So, Jerry Falwell has died. He was probably the most polarizing religious figure in the last half of the 20th century. Reading peoples' reactions to him is a surreal experience. No one wants to jump with the glee at the thought of not having to hear his lunatic ravings anymore, but neither do folks want to let him off the hook for the crazy things he said over the years.
John Ibbitson, in his prose typical of media folks who don’t know how to talk about religion, says that there is no real successor to Falwell. He calls Falwell an “anachronism,” which, according to downtown Toronto standards, may be true.
But while the Big Man has died, religious conservatism is still alive and doing quite well. Despite GWB’s wonderfully low poll numbers, and that the Democrats took back both houses of Congress last November, the Religious Right is not on the decline. This is a liberal fantasy that will bite them in the socio-electoral butt.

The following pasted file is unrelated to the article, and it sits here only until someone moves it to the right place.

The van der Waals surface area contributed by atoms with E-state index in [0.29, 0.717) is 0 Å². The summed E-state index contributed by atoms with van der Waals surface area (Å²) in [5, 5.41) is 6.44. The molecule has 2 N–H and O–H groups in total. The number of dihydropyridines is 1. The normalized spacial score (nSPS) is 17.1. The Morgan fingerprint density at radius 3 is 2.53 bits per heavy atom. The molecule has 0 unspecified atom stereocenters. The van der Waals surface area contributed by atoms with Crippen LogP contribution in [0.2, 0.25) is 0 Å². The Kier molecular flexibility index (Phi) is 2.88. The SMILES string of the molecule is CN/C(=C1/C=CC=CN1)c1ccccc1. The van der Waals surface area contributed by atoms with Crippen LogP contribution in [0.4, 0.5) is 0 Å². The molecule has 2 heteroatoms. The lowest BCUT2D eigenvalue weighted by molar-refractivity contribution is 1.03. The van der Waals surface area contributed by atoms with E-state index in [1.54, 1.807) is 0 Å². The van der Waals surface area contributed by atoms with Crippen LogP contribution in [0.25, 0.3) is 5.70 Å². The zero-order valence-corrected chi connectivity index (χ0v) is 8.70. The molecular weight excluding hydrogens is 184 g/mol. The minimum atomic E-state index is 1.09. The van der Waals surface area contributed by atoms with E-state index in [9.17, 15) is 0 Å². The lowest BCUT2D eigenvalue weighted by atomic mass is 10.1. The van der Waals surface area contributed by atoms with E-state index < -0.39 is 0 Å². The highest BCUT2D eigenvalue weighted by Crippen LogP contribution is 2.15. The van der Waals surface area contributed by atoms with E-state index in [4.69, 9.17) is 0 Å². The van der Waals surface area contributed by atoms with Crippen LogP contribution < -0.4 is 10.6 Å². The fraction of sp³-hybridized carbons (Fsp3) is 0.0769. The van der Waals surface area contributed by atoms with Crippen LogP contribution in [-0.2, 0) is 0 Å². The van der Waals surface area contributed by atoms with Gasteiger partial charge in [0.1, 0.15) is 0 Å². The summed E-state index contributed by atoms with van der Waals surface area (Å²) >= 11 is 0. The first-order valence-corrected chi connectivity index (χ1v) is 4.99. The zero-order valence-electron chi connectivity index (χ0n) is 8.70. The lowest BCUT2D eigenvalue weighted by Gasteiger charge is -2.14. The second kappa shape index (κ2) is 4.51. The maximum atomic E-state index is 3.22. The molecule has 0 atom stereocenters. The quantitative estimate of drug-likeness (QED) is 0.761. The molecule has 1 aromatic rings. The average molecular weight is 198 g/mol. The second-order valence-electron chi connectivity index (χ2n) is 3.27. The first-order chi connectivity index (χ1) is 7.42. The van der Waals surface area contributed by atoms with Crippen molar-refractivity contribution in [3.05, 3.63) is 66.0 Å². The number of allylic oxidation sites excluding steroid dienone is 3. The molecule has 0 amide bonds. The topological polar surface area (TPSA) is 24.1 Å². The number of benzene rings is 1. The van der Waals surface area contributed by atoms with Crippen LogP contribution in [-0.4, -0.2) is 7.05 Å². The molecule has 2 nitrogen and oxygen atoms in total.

While folks like Rick Warren don’t have the fixation on abortion and homosexuality the way older evangelicals have, these are still issues for many rank-and-file evangelicals. They haven’t replaced a “pro-family” agenda with an environmental and economic one. They see issues of personal morality as intertwined with social justice concerns.
A new discussion is happening among Christians. One that’s less partisan but no less passionate. American Christian conservatives feel culturally at home in the GOP. But they are less interested in partisan gain than their grandparents’ generation – symbolized by folks like Falwell.
Evangelical Christians will form the base of the GOP the same way that greenies support the Dems. In 2006, the conservative Christians didn’t vote Democrat. They simply stayed home.
Update: John Stackhouse on Falwell's life and death.